Liquid developers of similar formulation are used for all three colors. The developers are prepared by blending a small amount of developer concentrate with lsopar G (a trademark of the Humble Oil Co. used to designate a volatile isoparaffinic hydrocarbon solvent), the ratio being about 1 to 100. The developer, therefore, is a suspension of the concentrate in the lsopar G. The concentrate comprises the desired dye or pigment in Solvesso with Beckosol 70, Amberol ST-137, a small amount of Uversol Cobalt Liquid, and a small amount of aluminum stearate as additional ingredients. The colorants for the yellow and cyan developers are Permanent Yellow HR and Monastral Blue, respectively. The magenta colorant consists of a precipitate formed from Astraphloxine FF (Shultz No. 930) phosphotungstic acid, and phosphomolybdic acid. All the developers intrinsically carry a positive charge. The rinses are pure lsopar G, unless otherwise specified.

The overcoated photoconductor element is corona charged positively and rear-exposed. The order of exposure is blue, green, and red. After development, a negativeto-positive color image is reproduced. A table of the pertinent voltages, all with respect to the nickel conducting layer, is included below:

Order of exposure Blue Green Red Charge (volts) +l300 +1300 +l050 Exposure (seconds) 62 25 32 Development (volts) +1 100 +1200 +980 Rinse (volts) +100 +200 --20 ture of one roller is maintained at 300F. A high gloss, good quality print resulted. The image is imbedded in the overcoat and is stable.

REFERENCES 1. A trademark ofthe Humble Oil Co. used to designate a hydrocarbon solvent, b.p. l60l74C.

2. A tradename of Reichhold Chemical Co. used to designate a soyamodified alkyd resin.

3. A Rohm and Haas Co. trade name for an oil-soluble unmodified phenolformaldeyde resin.

4. A Harshaw Chemical Co. trade name for a solution of cobalt naphthenatc containing 6 percent by weight cobalt.

5. An American Hocchst trade name for Colour Index Pigment Yellow 83.

6. A duPont trade name for copper phthalocyanine pigment.

EXAMPLE 5 A stable positive-to-positive, high quality multicolor print is made on an element as disclosed in Example 1 by a procedure similar to Example 4, except for certain differences in the magnitude and polarities of voltages used. The exposures are changed, also. A table below delineates the changes.

Another element similar to the one in Example 2 is used in an electrophotographic system involving the simultaneous application of a voltage and exposure followed by a development step.

A receiver paper coated with an electrically insulating layer (7 microns thick) is brought into contact with a photoconductive element identical to the one of Example 2. A'portion of the photoconductive element covered by the receiver does not contain any overcoats, i.e., no carbon-containing optical barrier layer or. titanate-containing high contrast layer.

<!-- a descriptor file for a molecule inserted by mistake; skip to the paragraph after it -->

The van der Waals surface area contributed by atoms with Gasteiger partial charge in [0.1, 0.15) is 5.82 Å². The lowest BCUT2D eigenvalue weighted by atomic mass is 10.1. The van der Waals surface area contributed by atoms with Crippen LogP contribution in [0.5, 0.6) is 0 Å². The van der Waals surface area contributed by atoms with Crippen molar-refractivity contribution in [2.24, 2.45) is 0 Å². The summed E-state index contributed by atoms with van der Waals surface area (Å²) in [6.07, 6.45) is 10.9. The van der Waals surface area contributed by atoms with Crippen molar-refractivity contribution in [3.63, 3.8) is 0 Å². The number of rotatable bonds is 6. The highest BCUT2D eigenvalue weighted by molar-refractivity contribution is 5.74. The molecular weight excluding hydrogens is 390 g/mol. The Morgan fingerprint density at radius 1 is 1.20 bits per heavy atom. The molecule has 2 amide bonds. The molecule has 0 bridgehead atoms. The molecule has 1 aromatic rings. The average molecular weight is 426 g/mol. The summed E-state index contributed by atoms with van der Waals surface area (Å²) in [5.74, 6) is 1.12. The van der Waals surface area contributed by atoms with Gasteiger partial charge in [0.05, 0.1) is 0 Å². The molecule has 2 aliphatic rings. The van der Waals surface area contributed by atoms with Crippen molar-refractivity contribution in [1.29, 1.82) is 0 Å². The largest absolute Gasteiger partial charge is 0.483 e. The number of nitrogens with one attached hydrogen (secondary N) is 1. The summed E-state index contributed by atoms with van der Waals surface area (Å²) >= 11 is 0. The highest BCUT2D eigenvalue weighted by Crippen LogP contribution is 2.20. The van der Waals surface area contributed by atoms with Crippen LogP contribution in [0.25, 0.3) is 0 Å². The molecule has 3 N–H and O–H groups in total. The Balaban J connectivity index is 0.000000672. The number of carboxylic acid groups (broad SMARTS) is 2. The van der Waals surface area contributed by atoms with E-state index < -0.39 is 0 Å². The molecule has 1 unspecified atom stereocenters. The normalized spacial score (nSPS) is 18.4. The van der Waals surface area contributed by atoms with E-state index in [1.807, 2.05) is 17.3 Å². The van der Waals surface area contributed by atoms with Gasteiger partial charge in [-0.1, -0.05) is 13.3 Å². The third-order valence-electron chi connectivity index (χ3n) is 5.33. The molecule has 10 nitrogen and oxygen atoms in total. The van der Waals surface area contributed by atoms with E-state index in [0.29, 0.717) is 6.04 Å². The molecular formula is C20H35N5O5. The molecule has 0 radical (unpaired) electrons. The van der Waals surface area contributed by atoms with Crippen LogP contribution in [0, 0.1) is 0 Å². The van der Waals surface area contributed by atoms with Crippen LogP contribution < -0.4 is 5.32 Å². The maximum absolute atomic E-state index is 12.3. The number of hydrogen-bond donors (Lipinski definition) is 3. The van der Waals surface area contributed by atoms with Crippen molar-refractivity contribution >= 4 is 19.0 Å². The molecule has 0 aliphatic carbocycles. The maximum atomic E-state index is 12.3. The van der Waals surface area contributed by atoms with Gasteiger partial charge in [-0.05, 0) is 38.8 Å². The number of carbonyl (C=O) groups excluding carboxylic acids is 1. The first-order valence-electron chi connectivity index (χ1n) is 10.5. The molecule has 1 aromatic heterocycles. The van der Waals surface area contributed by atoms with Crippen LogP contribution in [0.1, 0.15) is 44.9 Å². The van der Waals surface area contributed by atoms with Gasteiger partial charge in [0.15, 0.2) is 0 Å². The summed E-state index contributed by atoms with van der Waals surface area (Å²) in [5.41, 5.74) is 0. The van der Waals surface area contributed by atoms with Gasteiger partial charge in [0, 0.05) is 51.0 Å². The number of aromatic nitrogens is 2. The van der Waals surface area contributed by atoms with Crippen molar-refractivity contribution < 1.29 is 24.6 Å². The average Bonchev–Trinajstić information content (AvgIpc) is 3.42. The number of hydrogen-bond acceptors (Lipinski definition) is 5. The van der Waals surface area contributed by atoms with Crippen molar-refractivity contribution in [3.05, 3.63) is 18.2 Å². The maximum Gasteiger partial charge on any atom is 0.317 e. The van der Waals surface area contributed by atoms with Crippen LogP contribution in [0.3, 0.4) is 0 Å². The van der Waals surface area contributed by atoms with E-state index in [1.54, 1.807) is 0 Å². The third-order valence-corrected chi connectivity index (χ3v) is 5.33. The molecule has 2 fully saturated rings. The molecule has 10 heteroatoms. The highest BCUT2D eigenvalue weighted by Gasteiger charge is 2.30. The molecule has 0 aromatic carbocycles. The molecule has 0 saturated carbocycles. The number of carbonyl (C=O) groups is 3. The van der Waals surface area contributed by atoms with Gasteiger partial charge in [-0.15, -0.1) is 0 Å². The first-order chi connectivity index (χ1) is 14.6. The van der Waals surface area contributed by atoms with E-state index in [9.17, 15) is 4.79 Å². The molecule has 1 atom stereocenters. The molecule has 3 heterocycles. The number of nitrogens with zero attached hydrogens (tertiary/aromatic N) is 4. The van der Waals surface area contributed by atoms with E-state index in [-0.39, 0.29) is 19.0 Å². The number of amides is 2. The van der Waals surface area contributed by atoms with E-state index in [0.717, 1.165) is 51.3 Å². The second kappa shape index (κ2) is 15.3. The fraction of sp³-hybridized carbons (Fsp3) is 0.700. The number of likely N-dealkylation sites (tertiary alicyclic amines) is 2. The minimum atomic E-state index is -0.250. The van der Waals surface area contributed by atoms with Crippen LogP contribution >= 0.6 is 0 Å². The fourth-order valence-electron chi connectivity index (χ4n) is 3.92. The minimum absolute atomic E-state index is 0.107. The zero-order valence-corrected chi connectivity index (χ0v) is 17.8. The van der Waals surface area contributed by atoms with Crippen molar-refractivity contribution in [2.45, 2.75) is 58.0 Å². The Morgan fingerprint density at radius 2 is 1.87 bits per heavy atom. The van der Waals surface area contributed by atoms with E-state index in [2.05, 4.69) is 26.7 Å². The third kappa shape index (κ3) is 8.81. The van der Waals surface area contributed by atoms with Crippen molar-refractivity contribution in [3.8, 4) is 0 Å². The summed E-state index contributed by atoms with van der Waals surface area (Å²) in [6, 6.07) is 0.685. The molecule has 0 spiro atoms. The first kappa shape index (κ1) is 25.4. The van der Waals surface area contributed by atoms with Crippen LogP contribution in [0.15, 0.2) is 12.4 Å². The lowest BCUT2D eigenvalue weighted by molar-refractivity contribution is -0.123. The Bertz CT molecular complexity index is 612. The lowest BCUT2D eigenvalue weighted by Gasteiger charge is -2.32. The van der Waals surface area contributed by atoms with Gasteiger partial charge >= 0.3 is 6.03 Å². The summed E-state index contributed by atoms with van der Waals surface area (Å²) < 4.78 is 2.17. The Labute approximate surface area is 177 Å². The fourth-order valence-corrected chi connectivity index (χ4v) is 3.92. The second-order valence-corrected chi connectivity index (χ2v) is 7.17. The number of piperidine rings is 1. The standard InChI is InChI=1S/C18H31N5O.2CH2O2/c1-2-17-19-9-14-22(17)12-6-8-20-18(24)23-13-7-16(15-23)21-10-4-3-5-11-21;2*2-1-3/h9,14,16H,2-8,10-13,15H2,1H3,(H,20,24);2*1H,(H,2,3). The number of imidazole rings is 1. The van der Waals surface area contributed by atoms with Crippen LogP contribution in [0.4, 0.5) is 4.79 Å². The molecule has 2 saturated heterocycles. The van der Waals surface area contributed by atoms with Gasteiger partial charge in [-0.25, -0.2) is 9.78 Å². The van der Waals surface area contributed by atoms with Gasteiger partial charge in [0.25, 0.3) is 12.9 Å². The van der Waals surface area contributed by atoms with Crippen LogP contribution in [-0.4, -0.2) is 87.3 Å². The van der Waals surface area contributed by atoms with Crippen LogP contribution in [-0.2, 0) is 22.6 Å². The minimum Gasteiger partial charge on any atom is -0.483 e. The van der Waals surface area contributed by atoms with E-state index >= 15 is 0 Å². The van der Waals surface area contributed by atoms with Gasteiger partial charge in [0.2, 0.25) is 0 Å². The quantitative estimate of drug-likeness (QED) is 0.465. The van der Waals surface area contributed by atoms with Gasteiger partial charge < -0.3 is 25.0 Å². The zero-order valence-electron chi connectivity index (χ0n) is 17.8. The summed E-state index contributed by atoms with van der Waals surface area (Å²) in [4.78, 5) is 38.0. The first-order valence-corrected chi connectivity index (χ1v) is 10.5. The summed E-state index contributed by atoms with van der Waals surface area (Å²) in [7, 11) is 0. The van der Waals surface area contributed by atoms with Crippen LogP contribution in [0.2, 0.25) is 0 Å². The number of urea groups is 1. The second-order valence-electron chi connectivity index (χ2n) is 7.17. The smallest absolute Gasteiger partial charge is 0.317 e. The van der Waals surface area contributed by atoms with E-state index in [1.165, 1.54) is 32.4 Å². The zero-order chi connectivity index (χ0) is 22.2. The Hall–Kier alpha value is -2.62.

The electrostatic charge image is produced on the receiver by first applying 1,700 volts across the sandwhich with a white flooding light. This operation charges the insulator covered paper uniformily negative. The polarity of the applied voltage is reversed and its magnitude is changed to 1,500 volts simultaneously with a projection exposure of 2 seconds duration. The light intensity is 3 footcandles. The projected image is that of a line copy document. The receiver is separated from the photosensitve element and developed in a liquid developer. A high quality positive-to-positivereproduction of document results. No difference could be detected between the overcoated and nonovercoated areas, thereby indicating that the optical barrier layer and high contrast surface layer do not interfere with the photoconductive imaging capabilities of the photconductive element.

EXAM PLE 7 The overcoated element of Example 2 is used in conjunction with a binderless polyyne coated receiver of the type generally described in US. Pat. No. 3,501,302, issued Mar. 17, 1970, to obtain a dry processed, direct-printout copy.

The polyyne coated receiver is prepared by applying to a paper support a half percent solution of the monomethyl ester of 10, l2-docosadiyne dioic acid in a 50/50 percent by weight mixture of ethyl alcohol and acetone. After drying, the polyyne-coated receiver paper is contacted to an element as described in Example 2. In normal roomlight, a potential of 1,800 volts is applied across the sandwich simultaneously with an image projected from a microfilm reader for an exposure of 2 seconds at 40 foot-candles. Upon separation a blue negative-to-positive image is visible on the polyyne receiver paper. The neutral density of the blue image is 0.3 and the background is 0.1. The system is found to be independent of voltage polarity and may be used under ambient light conditions.

The invention has been described in detail with particular reference to preferred embodiments thereof but it will be understood that variations and moficiations can be effected within the spirit and scope of the invention.

1 claim: